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How To Talk About Winning

Spring sports season is here! As we get ready to coach our youth teams, or parent our young athletes, it’s important to take a step back and remember what it’s all about. As coaches, we are here to facilitate the experience of young athletes. We are here to teach them the value of hard work, how to be a good teammate, how to manage their stress and feelings under pressure, and how to best participate in the process of commitment to a project (the team during the season.) And to help them have fun. These are the life-skills that will be most valuable to them. These are the life-skills that we want human beings to have. But what about wins…

It can be very easy to get lost in the outcome goals. They are a complicated reality that exists. For some youth coaches, they are a very loud reality. We can pretend that wins don’t matter, or that outcome doesn’t matter. How often do you hear a parent or coach say to a young athlete, “It’s okay, it doesn’t matter if you win.” But if it does matter to a young athlete, then it matters. In my experience, from about age six, some young athletes really start to care about wins. For coaches or parents who may have retired from sports and forgotten this, go out and play a competitive game. Remember that feeling? You want to win too.

I wrote about re-defining success a few months ago – we should talk to young athletes about process, helping them learn to shift their thinking away from outcomes. Parents should absolutely and constantly remind children they love watching them play and not put the focus of their dialogue on outcomes. This is an important distinction. For parents, an understanding must be developed with children that outcomes and wins are not connected to love, safety, and trust. The best way to do this is to continuously remind them how much you love watching them play. Keep your enthusiasm and support at the same level as best you can for them, win, lose, or draw. Good game or bad game. For coaches of many young athletes and youth sports teams, though, winning and outcomes can be a valuable teaching tool.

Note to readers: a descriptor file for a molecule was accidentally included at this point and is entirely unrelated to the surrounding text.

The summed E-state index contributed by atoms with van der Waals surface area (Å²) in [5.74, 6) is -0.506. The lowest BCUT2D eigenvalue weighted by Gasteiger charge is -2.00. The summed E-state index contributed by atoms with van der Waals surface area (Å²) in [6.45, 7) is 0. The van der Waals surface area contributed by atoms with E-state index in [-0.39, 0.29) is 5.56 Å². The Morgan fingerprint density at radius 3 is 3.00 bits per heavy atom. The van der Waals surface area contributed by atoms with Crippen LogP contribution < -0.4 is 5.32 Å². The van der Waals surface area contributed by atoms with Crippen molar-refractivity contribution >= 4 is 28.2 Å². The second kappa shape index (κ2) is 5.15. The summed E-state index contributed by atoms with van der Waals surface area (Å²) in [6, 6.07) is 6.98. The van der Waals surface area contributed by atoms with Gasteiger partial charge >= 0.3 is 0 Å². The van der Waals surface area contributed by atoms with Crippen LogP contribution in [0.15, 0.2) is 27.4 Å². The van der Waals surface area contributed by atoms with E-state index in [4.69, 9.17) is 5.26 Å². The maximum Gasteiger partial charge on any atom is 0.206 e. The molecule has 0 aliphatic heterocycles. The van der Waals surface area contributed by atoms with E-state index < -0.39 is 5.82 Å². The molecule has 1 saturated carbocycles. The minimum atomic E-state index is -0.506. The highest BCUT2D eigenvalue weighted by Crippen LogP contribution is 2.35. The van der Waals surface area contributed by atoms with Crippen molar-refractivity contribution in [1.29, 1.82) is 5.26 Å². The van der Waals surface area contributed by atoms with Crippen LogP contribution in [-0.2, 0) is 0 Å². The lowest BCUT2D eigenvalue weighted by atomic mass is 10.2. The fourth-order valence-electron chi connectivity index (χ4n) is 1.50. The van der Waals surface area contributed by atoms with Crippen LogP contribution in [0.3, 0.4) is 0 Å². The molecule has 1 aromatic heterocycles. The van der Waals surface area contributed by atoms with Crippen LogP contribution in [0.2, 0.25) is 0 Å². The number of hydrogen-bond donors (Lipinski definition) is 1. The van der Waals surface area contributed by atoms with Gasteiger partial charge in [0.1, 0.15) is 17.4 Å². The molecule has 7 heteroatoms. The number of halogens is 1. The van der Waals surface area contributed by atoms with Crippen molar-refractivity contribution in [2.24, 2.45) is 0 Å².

As a facilitator and guide for young athletes, the life-skills in the first paragraph are your primary focus. Without wins and outcomes, however, the process that teaches these life-skills does not flow forward. Wins and outcomes should be understood as part of a much larger and complex system. Winning is a sign at the end of a road, helping to create meaningful boundaries that move us towards something. When I managed my first international baseball team in 2009, my goal was to win a championship. I built a process for moving the team towards that goal. When we won the championship, I was surprised at the feeling of emptiness that followed. I quickly realized the old adage is true, and it is the journey that counts. But without a destination, a journey does not have a direction. And while a directionless journey may be helpful for young athletes when they study philosophy as undergrads, in sports and many of life’s arenas we need structure. As mindful coaches, we can understand that wins and outcome goals are important guideposts for our young athletes’ journies and remember that we’re teaching young people much more than simply the sign at the end of the road. At a certain point in a young athlete’s development, it’s okay for coaches to acknowledge the reality of wins and outcomes and re-structure winning at the same time to promote positive growth. Let’s do it all mindfully, with the intention of using all existing realities to teach the best elements of process.

By |2019-03-26T15:10:01+00:00March 17th, 2019|General, Mindfulness, Mindfulness + Sports|0 Comments

About the Author:

Sam is the Director of Mindful-Sports. He’s coached children ages 3-18, run youth sports programs, and managed summer camps in New York City for fifteen years. Sam grew up in Manhattan, playing baseball for Stuyvesant High School. He played college baseball for Swarthmore, and professionally in Europe and Australia. Sam holds an MA in Psychology and is completing his Ph.D., researching how mindfulness practice affects stress perception in preadolescent children playing competitive sports.

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